Fungus can also cause opacification of the maxillary sinus. This is usually in the form of a "fungal ball" (a.k.a., mycetoma). It's unclear why fungal balls form but sometimes fungus in the sinuses can begin to grow within the sinus, forming a thick ball of fungus that resembles a glob of peanut butter. This in itself is typically not a big problem since usually the fungus is typically growing within the sinus and is not invasive. The problem arises because the body responds to the overgrowth of the fungus with inflammation, which leads to chronic mucus production. Moreover, the bacteria that live in the sinuses also may use the fungal ball as a scaffold and growth media to set up a low grade, chronic bacterial infection on top of the fungal ball. Many of the patients I've seen with fungal balls will complain of a chronic post-nasal drainage from the side of the fungal ball that is due to chronic mucus production or chronic drainage of pus being caused by the fungal ball. Unfortunately, the only way to definitively take care of a fungal ball is to open the maxillary sinus with endoscopic sinus surgery and physically remove/washout the fungus. When I explain why we need to do this to my patients, I often describe the fact that these fungal balls resemble a glob of thick peanut butter and that there is virtually no chance for this to drain out through the approximately 1-2mm wide drainage pathways of the sinuses.
The maxillary sinus can also become opacified through non-microbial mechanisms for blockage of the sinus, causing build up of mucus within the sinus. Sometimes we believe, negative pressure is created in the maxillary sinus and this causes the drainage pathways of the sinus to swell shut. It's analogous to what happens when you suck too hard through a straw - it collapses. In these cases, the maxillary sinus (or its drainage pathway) may be described as atelectatic (i.e. collapsed, or sucked in). An atelectatic maxillary sinus may also be associated with a condition called silent sinus syndrome, in which there is so much negative pressure in the maxillary sinus that it pulls the roof of the maxillary (the orbital floor) downwards and eventually patients may notice that one eye sits lower than the other. Management of this typically includes using intranasal steroids to see if reduction of inflammation in the nose and sinus drainage pathways may allow the maxillary sinus to open up enough to relieve the negative pressure which is causing the problem. More often than not, however, endoscopic sinus surgery is needed to open the maxillary sinus. The good news in relation to silent sinus syndrome is that (we've shown in a past study) opening the maxillary sinus may lead to the orbital floor rising back up.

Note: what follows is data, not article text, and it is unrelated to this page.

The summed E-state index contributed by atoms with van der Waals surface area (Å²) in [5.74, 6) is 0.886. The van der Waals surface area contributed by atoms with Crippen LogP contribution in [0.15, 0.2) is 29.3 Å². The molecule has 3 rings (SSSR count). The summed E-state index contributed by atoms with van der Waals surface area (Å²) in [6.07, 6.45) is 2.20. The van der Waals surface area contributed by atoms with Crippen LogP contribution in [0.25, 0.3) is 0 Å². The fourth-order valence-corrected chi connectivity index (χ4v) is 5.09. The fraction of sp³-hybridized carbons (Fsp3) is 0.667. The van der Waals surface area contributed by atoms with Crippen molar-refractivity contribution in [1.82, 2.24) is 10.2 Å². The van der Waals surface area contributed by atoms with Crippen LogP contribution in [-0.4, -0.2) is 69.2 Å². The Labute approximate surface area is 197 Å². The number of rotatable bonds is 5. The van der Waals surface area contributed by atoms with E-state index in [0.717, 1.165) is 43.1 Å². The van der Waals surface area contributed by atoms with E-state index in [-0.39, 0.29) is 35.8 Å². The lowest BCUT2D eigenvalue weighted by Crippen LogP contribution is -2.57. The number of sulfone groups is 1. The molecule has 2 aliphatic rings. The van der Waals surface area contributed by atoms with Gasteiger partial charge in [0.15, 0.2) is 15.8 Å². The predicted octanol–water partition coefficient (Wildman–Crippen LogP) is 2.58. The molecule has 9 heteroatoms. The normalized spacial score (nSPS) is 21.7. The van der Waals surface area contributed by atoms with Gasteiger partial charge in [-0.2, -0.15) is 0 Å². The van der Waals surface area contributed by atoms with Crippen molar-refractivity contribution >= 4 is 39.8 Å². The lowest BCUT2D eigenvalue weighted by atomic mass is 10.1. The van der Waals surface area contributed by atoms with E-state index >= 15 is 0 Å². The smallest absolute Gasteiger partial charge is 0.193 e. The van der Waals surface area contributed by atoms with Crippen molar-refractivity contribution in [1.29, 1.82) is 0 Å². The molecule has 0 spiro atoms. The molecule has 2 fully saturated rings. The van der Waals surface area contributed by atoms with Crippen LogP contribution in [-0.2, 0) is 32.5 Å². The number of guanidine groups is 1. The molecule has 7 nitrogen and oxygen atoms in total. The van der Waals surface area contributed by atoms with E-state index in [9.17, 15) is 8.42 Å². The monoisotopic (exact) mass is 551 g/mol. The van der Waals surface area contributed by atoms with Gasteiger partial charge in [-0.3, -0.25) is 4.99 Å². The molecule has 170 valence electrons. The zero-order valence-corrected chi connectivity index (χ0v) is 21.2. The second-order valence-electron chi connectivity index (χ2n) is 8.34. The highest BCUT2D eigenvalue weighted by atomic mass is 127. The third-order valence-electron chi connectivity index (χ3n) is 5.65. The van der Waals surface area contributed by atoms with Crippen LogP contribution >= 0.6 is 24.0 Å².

The last consideration in relation to an opacified maxillary sinus is the possibility of a tumor. As I described above, there's usually no way to definitively know based on imaging whether the opacified maxillary sinus is being caused by a tumor that's either filling the sinus or causing the sinus to be blocked. And while most tumors that grow in the sinuses are benign, many of these tumors have "malignant potential" (i.e. chance to turn into cancer if you leave it long enough). This is one of the main reasons (aside from eradicating a festering infection sitting right under the eye) that surgical exploration may be recommended for a persistently opacified maxillary sinus.
Every patient is (of course) different and a unique, patient-specific treatment plan is the key to the successful management of any sinus/nasal condition. However, I hope the above gives you some indication of general thoughts that may cross our minds when evaluating and managing an isolated, opacified maxillary sinus.